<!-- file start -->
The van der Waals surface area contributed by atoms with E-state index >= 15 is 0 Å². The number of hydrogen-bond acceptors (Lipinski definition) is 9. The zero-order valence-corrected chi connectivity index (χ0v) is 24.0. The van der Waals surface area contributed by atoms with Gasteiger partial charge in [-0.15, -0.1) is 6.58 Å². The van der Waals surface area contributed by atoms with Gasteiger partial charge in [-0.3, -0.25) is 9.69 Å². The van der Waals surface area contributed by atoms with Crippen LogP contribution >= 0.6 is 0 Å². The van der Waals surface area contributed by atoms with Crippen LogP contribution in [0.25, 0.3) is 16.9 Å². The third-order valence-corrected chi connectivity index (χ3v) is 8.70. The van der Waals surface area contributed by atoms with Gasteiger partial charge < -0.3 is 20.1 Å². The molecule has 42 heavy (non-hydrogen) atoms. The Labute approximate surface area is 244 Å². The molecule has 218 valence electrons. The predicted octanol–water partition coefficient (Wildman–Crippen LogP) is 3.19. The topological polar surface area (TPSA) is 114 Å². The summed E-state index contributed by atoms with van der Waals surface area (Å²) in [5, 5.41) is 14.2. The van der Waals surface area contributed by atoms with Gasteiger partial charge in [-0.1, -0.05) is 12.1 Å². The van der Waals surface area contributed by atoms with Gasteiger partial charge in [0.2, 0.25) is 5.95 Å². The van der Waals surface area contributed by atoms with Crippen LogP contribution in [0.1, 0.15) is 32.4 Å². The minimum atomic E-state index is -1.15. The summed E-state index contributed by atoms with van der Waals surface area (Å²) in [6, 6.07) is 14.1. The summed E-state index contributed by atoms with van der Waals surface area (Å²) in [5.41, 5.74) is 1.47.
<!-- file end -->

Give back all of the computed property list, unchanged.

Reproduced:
The van der Waals surface area contributed by atoms with E-state index >= 15 is 0 Å². The number of hydrogen-bond acceptors (Lipinski definition) is 9. The zero-order valence-corrected chi connectivity index (χ0v) is 24.0. The van der Waals surface area contributed by atoms with Gasteiger partial charge in [-0.15, -0.1) is 6.58 Å². The van der Waals surface area contributed by atoms with Gasteiger partial charge in [-0.3, -0.25) is 9.69 Å². The van der Waals surface area contributed by atoms with Crippen LogP contribution >= 0.6 is 0 Å². The van der Waals surface area contributed by atoms with Crippen LogP contribution in [0.25, 0.3) is 16.9 Å². The third-order valence-corrected chi connectivity index (χ3v) is 8.70. The van der Waals surface area contributed by atoms with Gasteiger partial charge < -0.3 is 20.1 Å². The molecule has 42 heavy (non-hydrogen) atoms. The Labute approximate surface area is 244 Å². The molecule has 218 valence electrons. The predicted octanol–water partition coefficient (Wildman–Crippen LogP) is 3.19. The topological polar surface area (TPSA) is 114 Å². The summed E-state index contributed by atoms with van der Waals surface area (Å²) in [5, 5.41) is 14.2. The van der Waals surface area contributed by atoms with Gasteiger partial charge in [-0.1, -0.05) is 12.1 Å². The van der Waals surface area contributed by atoms with Gasteiger partial charge in [0.2, 0.25) is 5.95 Å². The van der Waals surface area contributed by atoms with Crippen LogP contribution in [0.1, 0.15) is 32.4 Å². The minimum atomic E-state index is -1.15. The summed E-state index contributed by atoms with van der Waals surface area (Å²) in [6, 6.07) is 14.1. The summed E-state index contributed by atoms with van der Waals surface area (Å²) in [5.41, 5.74) is 1.47.